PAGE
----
Benefits management: Lost or found in translation

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This article looks at the spread of knowledge about benefits management and its adoption by organisations; the global development of benefits management; and translation processes at the organisation level.

The article’s authors undertook literature reviews and drew on their own extensive practical experience. They used translation theory to analyse the development of benefits management and to draw conclusions about its current use.

Keywords

  • Benefits management
  • Benefits realisation management
  • Translation
  • Agile

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What does the paper cover?

Developed as a management idea in the 1990's benefits management has developed from an initial means to address the failure of IT projects to deliver value.

From the late 1990s, benefits management attracted the interest of government departments and professional bodies for both project management and IT.

It became incorporated into guidance manuals and standards, initially in the English-speaking world, but increasingly on a global basis.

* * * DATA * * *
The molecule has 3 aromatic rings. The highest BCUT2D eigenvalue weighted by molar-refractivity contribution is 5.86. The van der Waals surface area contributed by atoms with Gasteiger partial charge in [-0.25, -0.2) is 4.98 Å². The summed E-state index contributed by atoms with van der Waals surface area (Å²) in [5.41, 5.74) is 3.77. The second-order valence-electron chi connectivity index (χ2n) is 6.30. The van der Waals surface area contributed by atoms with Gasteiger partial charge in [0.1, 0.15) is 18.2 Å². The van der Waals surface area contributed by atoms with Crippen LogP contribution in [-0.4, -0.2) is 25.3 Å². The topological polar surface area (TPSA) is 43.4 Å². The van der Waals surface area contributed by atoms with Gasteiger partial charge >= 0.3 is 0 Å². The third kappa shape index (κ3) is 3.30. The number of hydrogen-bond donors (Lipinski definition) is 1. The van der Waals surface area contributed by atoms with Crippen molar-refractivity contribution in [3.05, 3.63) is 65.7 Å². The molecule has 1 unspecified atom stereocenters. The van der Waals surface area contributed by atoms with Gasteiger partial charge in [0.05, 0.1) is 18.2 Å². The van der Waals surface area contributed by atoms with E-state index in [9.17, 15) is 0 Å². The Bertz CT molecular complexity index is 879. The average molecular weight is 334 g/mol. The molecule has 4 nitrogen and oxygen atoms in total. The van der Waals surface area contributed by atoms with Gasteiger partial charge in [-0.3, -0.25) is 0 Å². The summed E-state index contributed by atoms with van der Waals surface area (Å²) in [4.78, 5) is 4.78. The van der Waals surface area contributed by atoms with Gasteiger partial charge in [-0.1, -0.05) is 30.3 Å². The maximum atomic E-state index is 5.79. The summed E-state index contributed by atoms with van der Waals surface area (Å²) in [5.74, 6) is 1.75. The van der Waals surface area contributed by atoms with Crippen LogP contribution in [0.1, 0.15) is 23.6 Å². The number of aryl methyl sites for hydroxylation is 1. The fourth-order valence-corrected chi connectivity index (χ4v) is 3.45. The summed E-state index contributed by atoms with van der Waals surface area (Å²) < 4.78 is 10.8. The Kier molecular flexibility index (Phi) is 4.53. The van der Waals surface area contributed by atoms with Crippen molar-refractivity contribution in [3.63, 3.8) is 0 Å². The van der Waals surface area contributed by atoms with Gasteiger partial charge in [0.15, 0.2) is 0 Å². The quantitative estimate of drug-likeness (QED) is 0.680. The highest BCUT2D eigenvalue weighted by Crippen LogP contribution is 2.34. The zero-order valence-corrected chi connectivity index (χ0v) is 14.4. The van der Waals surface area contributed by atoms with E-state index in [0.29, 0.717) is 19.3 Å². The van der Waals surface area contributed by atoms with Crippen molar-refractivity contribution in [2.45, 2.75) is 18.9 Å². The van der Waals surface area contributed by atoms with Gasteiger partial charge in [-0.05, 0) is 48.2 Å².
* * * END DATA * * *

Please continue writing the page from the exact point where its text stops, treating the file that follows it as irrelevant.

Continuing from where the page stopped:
The mid-2000s onwards has seen the development of networks for best practice and maturity models for organisations to benchmark their progress against. 

Research findings:

  • Evidence shows that using benefits management practices can increase the likelihood of projects and programmes achieving their goals.
  • Uptake of these practices remains low across all countries covered by previous research, including the UK. The full potential benefits are often elusive even when practices are adopted.
  • Focusing on benefits management could help to address the persistently high failure rate of projects and programmes.

 

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